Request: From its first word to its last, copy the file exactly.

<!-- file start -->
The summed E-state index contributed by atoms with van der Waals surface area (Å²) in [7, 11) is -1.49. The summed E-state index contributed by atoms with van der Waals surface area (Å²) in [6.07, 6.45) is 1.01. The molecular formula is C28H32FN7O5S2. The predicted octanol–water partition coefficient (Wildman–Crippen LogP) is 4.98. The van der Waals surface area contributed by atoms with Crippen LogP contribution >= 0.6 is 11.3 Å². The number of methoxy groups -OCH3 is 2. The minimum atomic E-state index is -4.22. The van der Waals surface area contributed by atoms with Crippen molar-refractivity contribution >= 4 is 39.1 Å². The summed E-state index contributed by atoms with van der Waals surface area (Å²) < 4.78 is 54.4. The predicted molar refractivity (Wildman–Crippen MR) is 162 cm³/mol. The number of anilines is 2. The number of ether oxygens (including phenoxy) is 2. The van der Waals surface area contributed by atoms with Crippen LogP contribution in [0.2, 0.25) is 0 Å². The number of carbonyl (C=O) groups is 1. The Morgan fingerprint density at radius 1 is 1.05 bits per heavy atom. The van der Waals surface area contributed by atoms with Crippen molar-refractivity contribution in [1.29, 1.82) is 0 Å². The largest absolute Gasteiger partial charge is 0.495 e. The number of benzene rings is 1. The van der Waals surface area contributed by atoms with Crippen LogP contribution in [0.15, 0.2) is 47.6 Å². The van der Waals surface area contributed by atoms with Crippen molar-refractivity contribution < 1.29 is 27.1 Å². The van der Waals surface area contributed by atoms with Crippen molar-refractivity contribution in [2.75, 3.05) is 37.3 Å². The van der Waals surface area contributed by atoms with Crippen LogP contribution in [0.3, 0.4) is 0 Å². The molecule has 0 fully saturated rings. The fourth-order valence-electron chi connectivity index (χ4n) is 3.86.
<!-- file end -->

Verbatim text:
The summed E-state index contributed by atoms with van der Waals surface area (Å²) in [7, 11) is -1.49. The summed E-state index contributed by atoms with van der Waals surface area (Å²) in [6.07, 6.45) is 1.01. The molecular formula is C28H32FN7O5S2. The predicted octanol–water partition coefficient (Wildman–Crippen LogP) is 4.98. The van der Waals surface area contributed by atoms with Crippen LogP contribution >= 0.6 is 11.3 Å². The number of methoxy groups -OCH3 is 2. The minimum atomic E-state index is -4.22. The van der Waals surface area contributed by atoms with Crippen molar-refractivity contribution >= 4 is 39.1 Å². The summed E-state index contributed by atoms with van der Waals surface area (Å²) < 4.78 is 54.4. The predicted molar refractivity (Wildman–Crippen MR) is 162 cm³/mol. The number of anilines is 2. The number of ether oxygens (including phenoxy) is 2. The van der Waals surface area contributed by atoms with Crippen LogP contribution in [0.2, 0.25) is 0 Å². The number of carbonyl (C=O) groups is 1. The Morgan fingerprint density at radius 1 is 1.05 bits per heavy atom. The van der Waals surface area contributed by atoms with Crippen molar-refractivity contribution in [1.29, 1.82) is 0 Å². The largest absolute Gasteiger partial charge is 0.495 e. The number of benzene rings is 1. The van der Waals surface area contributed by atoms with Crippen LogP contribution in [0.15, 0.2) is 47.6 Å². The van der Waals surface area contributed by atoms with Crippen molar-refractivity contribution < 1.29 is 27.1 Å². The van der Waals surface area contributed by atoms with Crippen molar-refractivity contribution in [2.75, 3.05) is 37.3 Å². The van der Waals surface area contributed by atoms with Crippen LogP contribution in [0.3, 0.4) is 0 Å². The molecule has 0 fully saturated rings. The fourth-order valence-electron chi connectivity index (χ4n) is 3.86.